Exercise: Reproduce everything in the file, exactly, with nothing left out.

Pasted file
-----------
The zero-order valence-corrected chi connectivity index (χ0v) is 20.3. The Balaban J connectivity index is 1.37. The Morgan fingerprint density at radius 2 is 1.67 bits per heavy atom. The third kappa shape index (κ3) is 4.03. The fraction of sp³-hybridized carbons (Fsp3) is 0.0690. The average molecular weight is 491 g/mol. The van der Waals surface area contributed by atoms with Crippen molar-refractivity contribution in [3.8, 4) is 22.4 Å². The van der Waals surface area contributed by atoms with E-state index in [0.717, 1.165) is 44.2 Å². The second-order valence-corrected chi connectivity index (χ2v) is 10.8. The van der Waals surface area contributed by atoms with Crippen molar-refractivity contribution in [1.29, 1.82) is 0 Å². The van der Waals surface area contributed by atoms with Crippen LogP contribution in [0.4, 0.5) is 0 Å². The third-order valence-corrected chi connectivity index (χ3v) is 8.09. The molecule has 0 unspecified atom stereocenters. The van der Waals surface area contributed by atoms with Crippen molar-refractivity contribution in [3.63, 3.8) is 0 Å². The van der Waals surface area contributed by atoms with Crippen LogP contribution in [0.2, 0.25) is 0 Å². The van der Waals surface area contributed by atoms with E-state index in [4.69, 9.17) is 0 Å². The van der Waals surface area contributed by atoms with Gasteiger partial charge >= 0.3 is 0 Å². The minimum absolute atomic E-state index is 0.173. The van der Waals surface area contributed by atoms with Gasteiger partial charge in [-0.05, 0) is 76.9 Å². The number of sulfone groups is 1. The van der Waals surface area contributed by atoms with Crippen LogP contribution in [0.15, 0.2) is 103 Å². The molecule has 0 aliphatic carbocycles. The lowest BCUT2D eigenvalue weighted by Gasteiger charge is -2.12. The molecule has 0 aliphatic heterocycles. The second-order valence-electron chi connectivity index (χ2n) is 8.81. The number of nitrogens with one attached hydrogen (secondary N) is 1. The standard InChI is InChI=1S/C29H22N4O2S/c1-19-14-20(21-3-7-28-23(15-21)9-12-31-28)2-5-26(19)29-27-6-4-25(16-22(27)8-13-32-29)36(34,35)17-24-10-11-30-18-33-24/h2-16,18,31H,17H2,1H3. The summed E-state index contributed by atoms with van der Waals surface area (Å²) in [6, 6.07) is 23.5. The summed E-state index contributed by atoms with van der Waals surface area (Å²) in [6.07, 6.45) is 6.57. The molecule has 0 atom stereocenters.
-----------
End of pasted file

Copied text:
The zero-order valence-corrected chi connectivity index (χ0v) is 20.3. The Balaban J connectivity index is 1.37. The Morgan fingerprint density at radius 2 is 1.67 bits per heavy atom. The third kappa shape index (κ3) is 4.03. The fraction of sp³-hybridized carbons (Fsp3) is 0.0690. The average molecular weight is 491 g/mol. The van der Waals surface area contributed by atoms with Crippen molar-refractivity contribution in [3.8, 4) is 22.4 Å². The van der Waals surface area contributed by atoms with E-state index in [0.717, 1.165) is 44.2 Å². The second-order valence-corrected chi connectivity index (χ2v) is 10.8. The van der Waals surface area contributed by atoms with Crippen molar-refractivity contribution in [1.29, 1.82) is 0 Å². The van der Waals surface area contributed by atoms with Crippen LogP contribution in [0.4, 0.5) is 0 Å². The third-order valence-corrected chi connectivity index (χ3v) is 8.09. The molecule has 0 unspecified atom stereocenters. The van der Waals surface area contributed by atoms with Crippen molar-refractivity contribution in [3.63, 3.8) is 0 Å². The van der Waals surface area contributed by atoms with Crippen LogP contribution in [0.2, 0.25) is 0 Å². The van der Waals surface area contributed by atoms with E-state index in [4.69, 9.17) is 0 Å². The van der Waals surface area contributed by atoms with Gasteiger partial charge >= 0.3 is 0 Å². The minimum absolute atomic E-state index is 0.173. The van der Waals surface area contributed by atoms with Gasteiger partial charge in [-0.05, 0) is 76.9 Å². The number of sulfone groups is 1. The van der Waals surface area contributed by atoms with Crippen LogP contribution in [0.15, 0.2) is 103 Å². The molecule has 0 aliphatic carbocycles. The lowest BCUT2D eigenvalue weighted by Gasteiger charge is -2.12. The molecule has 0 aliphatic heterocycles. The second-order valence-electron chi connectivity index (χ2n) is 8.81. The number of nitrogens with one attached hydrogen (secondary N) is 1. The standard InChI is InChI=1S/C29H22N4O2S/c1-19-14-20(21-3-7-28-23(15-21)9-12-31-28)2-5-26(19)29-27-6-4-25(16-22(27)8-13-32-29)36(34,35)17-24-10-11-30-18-33-24/h2-16,18,31H,17H2,1H3. The summed E-state index contributed by atoms with van der Waals surface area (Å²) in [6, 6.07) is 23.5. The summed E-state index contributed by atoms with van der Waals surface area (Å²) in [6.07, 6.45) is 6.57. The molecule has 0 atom stereocenters.